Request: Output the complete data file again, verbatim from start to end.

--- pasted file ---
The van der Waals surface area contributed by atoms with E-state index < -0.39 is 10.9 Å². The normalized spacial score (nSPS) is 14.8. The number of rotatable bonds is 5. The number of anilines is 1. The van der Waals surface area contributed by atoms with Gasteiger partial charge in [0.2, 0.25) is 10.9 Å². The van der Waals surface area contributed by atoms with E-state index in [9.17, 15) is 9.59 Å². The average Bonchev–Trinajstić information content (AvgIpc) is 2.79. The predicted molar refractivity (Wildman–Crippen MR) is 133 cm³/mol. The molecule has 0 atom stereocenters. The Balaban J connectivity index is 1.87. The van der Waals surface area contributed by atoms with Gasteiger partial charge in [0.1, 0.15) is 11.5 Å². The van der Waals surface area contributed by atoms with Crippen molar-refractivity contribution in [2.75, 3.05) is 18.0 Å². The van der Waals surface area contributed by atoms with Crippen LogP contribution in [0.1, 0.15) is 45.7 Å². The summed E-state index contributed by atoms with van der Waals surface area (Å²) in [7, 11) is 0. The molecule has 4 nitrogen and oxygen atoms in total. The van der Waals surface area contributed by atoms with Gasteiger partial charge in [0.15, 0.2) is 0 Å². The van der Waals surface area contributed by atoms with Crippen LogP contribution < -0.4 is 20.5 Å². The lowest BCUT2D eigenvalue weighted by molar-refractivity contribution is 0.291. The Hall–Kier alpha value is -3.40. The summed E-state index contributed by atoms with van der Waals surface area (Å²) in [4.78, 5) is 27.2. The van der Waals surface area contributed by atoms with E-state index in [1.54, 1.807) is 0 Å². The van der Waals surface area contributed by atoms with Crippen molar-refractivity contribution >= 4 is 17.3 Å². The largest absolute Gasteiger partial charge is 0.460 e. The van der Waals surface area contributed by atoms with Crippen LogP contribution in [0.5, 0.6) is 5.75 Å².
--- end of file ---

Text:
The van der Waals surface area contributed by atoms with E-state index < -0.39 is 10.9 Å². The normalized spacial score (nSPS) is 14.8. The number of rotatable bonds is 5. The number of anilines is 1. The van der Waals surface area contributed by atoms with Gasteiger partial charge in [0.2, 0.25) is 10.9 Å². The van der Waals surface area contributed by atoms with E-state index in [9.17, 15) is 9.59 Å². The average Bonchev–Trinajstić information content (AvgIpc) is 2.79. The predicted molar refractivity (Wildman–Crippen MR) is 133 cm³/mol. The molecule has 0 atom stereocenters. The Balaban J connectivity index is 1.87. The van der Waals surface area contributed by atoms with Gasteiger partial charge in [0.1, 0.15) is 11.5 Å². The van der Waals surface area contributed by atoms with Crippen molar-refractivity contribution in [2.75, 3.05) is 18.0 Å². The van der Waals surface area contributed by atoms with Crippen LogP contribution in [0.1, 0.15) is 45.7 Å². The summed E-state index contributed by atoms with van der Waals surface area (Å²) in [7, 11) is 0. The molecule has 4 nitrogen and oxygen atoms in total. The van der Waals surface area contributed by atoms with Gasteiger partial charge in [0.15, 0.2) is 0 Å². The van der Waals surface area contributed by atoms with Crippen LogP contribution < -0.4 is 20.5 Å². The lowest BCUT2D eigenvalue weighted by molar-refractivity contribution is 0.291. The Hall–Kier alpha value is -3.40. The summed E-state index contributed by atoms with van der Waals surface area (Å²) in [4.78, 5) is 27.2. The van der Waals surface area contributed by atoms with E-state index in [1.54, 1.807) is 0 Å². The van der Waals surface area contributed by atoms with Crippen molar-refractivity contribution >= 4 is 17.3 Å². The largest absolute Gasteiger partial charge is 0.460 e. The van der Waals surface area contributed by atoms with Crippen LogP contribution in [0.5, 0.6) is 5.75 Å².